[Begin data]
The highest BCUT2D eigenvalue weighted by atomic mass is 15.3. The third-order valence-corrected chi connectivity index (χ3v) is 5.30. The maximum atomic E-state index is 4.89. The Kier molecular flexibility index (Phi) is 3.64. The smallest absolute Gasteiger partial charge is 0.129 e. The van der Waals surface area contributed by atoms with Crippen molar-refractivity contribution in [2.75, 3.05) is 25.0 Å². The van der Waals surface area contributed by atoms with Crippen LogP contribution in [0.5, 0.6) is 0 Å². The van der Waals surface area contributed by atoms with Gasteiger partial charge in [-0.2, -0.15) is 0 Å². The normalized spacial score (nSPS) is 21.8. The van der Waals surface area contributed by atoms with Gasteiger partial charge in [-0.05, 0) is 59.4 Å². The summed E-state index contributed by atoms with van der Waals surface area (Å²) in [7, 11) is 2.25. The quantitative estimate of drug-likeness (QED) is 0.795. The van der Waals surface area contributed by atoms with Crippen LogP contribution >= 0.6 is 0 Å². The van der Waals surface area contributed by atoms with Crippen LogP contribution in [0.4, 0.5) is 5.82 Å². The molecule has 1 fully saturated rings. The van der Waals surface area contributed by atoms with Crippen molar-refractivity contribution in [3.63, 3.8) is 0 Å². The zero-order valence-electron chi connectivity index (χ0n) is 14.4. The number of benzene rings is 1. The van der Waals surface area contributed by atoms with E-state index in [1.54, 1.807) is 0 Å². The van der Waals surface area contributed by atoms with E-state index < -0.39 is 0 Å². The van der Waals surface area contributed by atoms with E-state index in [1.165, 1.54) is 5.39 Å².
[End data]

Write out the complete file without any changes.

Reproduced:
The highest BCUT2D eigenvalue weighted by atomic mass is 15.3. The third-order valence-corrected chi connectivity index (χ3v) is 5.30. The maximum atomic E-state index is 4.89. The Kier molecular flexibility index (Phi) is 3.64. The smallest absolute Gasteiger partial charge is 0.129 e. The van der Waals surface area contributed by atoms with Crippen molar-refractivity contribution in [2.75, 3.05) is 25.0 Å². The van der Waals surface area contributed by atoms with Crippen LogP contribution in [0.5, 0.6) is 0 Å². The van der Waals surface area contributed by atoms with Gasteiger partial charge in [-0.2, -0.15) is 0 Å². The normalized spacial score (nSPS) is 21.8. The van der Waals surface area contributed by atoms with Gasteiger partial charge in [-0.05, 0) is 59.4 Å². The summed E-state index contributed by atoms with van der Waals surface area (Å²) in [7, 11) is 2.25. The quantitative estimate of drug-likeness (QED) is 0.795. The van der Waals surface area contributed by atoms with Crippen LogP contribution >= 0.6 is 0 Å². The van der Waals surface area contributed by atoms with Crippen LogP contribution in [0.4, 0.5) is 5.82 Å². The molecule has 1 fully saturated rings. The van der Waals surface area contributed by atoms with Crippen molar-refractivity contribution in [3.63, 3.8) is 0 Å². The zero-order valence-electron chi connectivity index (χ0n) is 14.4. The number of benzene rings is 1. The van der Waals surface area contributed by atoms with E-state index in [1.54, 1.807) is 0 Å². The van der Waals surface area contributed by atoms with E-state index < -0.39 is 0 Å². The van der Waals surface area contributed by atoms with E-state index in [1.165, 1.54) is 5.39 Å².